Weather: Overcast in the morning with snow, then increasing winds
Air Temperature: 0o C / 32 o F
Pressure: 981 HPa
Wind: 85 km / hour
Today was a day to try something new. We’ve already had such a wonderful run of spectacular experiences: landing on the Antarctic Continent, observing tens of thousands of penguins within many breeding colonies as well Zodiac cruising amongst towering icebergs, some with dozens of crabeater, Weddell and leopard seals lounging on their cold surfaces. We’ve also enjoyed multiple encounters with Minke, orca and humpback whales, including one who rested on the surface right next to the ship for over 20 minutes.
This morning the Prince Albert II literally sailed into the mouth of an enormous volcanic caldera. It seems incredible but yes, it is possible as well as amazing to take the ship safely through a very small entrance called ‘Neptune’s Bellows’ into a volcano that erupted as recently as 40 years ago, something that I think is only possible here in Antarctica.
Our morning destination offered a series of geological walk options. I was in the scout boat in which a portion of the Expedition Team goes ashore before guests to evaluate conditions, ensure the safety of the landing site and complete any set-up that might be necessary.
One of my primary assignments was to lead a short hike across a large, sandy volcanic plain that was formed when heat melted glaciers and created a volcanic mudflow or lahar. The slope of the trail was only slightly uphill but did finish at the lower lip of one crater, which gave us a great view both down into the pit but also back towards the water-filled caldera where the Prince Albert II was anchored. During the hike I had the chance to stop at many locations to provide some interpretation of the geological history of the area along with answering many questions from guests.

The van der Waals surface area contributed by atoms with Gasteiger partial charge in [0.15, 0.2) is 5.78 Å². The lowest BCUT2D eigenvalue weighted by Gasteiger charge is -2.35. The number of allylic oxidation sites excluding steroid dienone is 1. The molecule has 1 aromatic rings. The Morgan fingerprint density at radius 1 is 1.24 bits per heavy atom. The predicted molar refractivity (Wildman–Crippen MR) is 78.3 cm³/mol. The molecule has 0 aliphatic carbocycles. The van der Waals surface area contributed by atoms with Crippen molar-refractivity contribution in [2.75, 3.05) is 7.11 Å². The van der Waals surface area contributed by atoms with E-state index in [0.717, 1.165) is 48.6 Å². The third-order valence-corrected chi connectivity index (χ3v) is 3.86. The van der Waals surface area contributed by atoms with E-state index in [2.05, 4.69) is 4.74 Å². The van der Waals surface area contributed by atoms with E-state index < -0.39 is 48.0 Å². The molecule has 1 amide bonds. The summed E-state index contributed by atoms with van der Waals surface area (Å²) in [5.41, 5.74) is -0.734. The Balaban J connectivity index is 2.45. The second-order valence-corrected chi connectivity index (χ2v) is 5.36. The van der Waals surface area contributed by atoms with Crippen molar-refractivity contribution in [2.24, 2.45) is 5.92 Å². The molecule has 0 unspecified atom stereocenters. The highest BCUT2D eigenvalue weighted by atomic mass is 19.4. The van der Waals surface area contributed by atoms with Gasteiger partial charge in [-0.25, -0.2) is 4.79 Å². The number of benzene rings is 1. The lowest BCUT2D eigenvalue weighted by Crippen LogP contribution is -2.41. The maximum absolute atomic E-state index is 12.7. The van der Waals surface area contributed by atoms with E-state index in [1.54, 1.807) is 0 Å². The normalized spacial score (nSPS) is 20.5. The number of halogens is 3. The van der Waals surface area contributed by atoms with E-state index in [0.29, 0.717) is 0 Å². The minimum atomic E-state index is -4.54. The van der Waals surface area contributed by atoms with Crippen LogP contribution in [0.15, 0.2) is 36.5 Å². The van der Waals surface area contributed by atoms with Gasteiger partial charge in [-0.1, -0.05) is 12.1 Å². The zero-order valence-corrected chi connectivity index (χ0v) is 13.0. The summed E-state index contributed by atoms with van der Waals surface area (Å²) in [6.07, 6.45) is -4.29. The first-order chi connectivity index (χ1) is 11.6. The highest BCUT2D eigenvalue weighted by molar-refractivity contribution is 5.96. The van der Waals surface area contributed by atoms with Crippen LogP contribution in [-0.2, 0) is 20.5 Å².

A longer hike option was also offered for people who wished to do a bit more exercise. It worked its way up across a series of volcanic pit craters that were created during eruptions in the late 1960s and have an outstanding overview of the ship’s anchorage as well as glaciers and nearby ice covered by dust.
However, as we hiked, the wind began to increase and a bit of snow or ice crystals began to fall to the earth. This new weather gave everything a light dusting of snow, which only added to the already otherworldly experience. I mentioned that walking on this type of remote, rocky and sanding volcanic plain surrounded by volcanic cones must be similar to walking on the moon.
Once back at our landing site, I next served as ‘towel boy’ as several of our guests took advantage of an opportunity to take a ‘Polar Plunge’. This is essentially a quick strip of their warm clothing down to bathing suits (just a little bit less insulating than multiple layers of polartec material!) and a quick run into the cold, ocean water in the caldera. A quick dive under water is typically followed by a shout of joy (or was that a shriek of cold?) and accompanied by congratulatory wishes and clapping by a crowed of onlookers. It was all great fun.